Researchers at Queen Mary University of London have produced a new orthodontic bracket bonding adhesive that protects the tooth surfaces around brackets from decay. Also known as white spot lesions, this decay affects nearly 70% of patients with orthodontic braces, according to a 2015 meta-analysis, the school reports.
The problem areas are around the edges of the retaining brackets where plaque accumulates. The wires and brackets make it difficult to keep the teeth clean, resulting in patients with straight teeth but blotchy marks after orthodontics that can affect their willingness to smile and reduce their self-confidence. This discoloration takes months or even years to disappear.
The new bioactive bonding adhesive differs from current materials by continuously releasing fluoride, calcium, and phosphate to form fluorapatite, which will remineralize adjacent tooth surfaces and reduce plaque formation around the bracket to reduce the risk of initial decay seen as a chalky surface on the tooth enamel.
“This is a significant breakthrough which will benefit all those wearing orthodontic braces,” said Robert Hill, MsC, PhD, research director and chair in dental physical sciences. “The research we undertook is an extension of the technology we developed with BioMin Technologies when developing BioMin F toothpaste, and this adhesive prevents the development of unsightly white spot lesions around the brackets.”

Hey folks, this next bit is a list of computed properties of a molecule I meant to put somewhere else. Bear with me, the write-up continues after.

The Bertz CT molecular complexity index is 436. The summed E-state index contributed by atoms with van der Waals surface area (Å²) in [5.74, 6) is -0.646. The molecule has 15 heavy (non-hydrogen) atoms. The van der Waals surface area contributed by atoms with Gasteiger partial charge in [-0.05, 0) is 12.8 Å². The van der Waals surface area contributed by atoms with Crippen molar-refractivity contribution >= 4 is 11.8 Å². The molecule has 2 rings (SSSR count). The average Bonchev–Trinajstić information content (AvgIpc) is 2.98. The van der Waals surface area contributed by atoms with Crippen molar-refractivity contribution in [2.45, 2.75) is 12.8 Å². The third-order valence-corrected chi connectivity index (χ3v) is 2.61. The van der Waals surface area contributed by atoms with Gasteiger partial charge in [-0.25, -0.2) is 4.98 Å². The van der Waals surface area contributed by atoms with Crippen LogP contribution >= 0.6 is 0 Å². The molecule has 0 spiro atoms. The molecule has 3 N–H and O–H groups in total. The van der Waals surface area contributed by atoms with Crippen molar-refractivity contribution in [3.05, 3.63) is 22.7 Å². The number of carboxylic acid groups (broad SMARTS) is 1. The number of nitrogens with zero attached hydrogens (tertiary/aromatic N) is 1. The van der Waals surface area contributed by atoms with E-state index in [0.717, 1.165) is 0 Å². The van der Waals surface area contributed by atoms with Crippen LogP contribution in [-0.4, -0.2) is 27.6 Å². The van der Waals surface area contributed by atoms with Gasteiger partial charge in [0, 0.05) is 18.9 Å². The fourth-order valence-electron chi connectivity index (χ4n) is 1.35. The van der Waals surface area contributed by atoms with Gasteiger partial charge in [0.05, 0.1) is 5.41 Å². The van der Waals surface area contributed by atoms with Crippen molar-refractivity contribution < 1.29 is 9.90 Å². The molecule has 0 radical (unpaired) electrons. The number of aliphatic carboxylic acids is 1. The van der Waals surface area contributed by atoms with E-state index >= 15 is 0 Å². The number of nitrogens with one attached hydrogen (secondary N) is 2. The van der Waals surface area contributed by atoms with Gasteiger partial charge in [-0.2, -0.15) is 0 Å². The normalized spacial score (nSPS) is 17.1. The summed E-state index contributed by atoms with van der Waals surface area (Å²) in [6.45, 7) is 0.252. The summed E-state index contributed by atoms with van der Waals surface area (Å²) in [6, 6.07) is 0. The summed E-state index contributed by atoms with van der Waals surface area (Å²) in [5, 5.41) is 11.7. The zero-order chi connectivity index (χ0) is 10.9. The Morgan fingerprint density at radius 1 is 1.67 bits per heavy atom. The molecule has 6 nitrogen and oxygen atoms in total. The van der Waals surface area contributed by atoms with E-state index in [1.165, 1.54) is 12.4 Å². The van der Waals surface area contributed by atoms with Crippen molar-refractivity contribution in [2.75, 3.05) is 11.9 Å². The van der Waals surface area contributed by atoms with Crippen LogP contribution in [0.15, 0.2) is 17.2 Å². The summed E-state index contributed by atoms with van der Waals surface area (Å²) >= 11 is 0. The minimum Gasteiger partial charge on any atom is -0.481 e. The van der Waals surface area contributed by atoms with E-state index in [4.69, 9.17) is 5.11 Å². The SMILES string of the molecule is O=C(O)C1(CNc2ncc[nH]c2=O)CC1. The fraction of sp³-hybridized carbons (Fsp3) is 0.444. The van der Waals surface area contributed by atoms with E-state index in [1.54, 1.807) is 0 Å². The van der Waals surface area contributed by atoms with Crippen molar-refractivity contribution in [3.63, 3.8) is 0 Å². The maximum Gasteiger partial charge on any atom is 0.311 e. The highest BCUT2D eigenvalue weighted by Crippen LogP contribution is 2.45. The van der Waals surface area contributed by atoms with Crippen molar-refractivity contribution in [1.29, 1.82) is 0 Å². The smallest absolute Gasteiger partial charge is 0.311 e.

More than 4 million people wear braces in the United States, with 25% of these patients over the age of 18. In England and Wales, more than 200,000 children and adults started orthodontic treatment last year. According to the school, braces allow these patients to have an attractive, confident smile, bite correctly, eat more comfortably, and care for their teeth and gums more effectively.
“This new special adhesive includes a much lower sodium content than that used in BioMin F toothpastes, so it reacts, rather than dissolves. Our latest research shows the adhesive forms protective fluorapatite, the fluoride analog of tooth mineral, around the brackets. We hope to see the first commercially available product within two years,” said Hill.
The study, “Fluoride Containing Bioactive Glass Composite for Orthodontic Adhesives—Apatite Formation Properties,” was published by Dental Materials.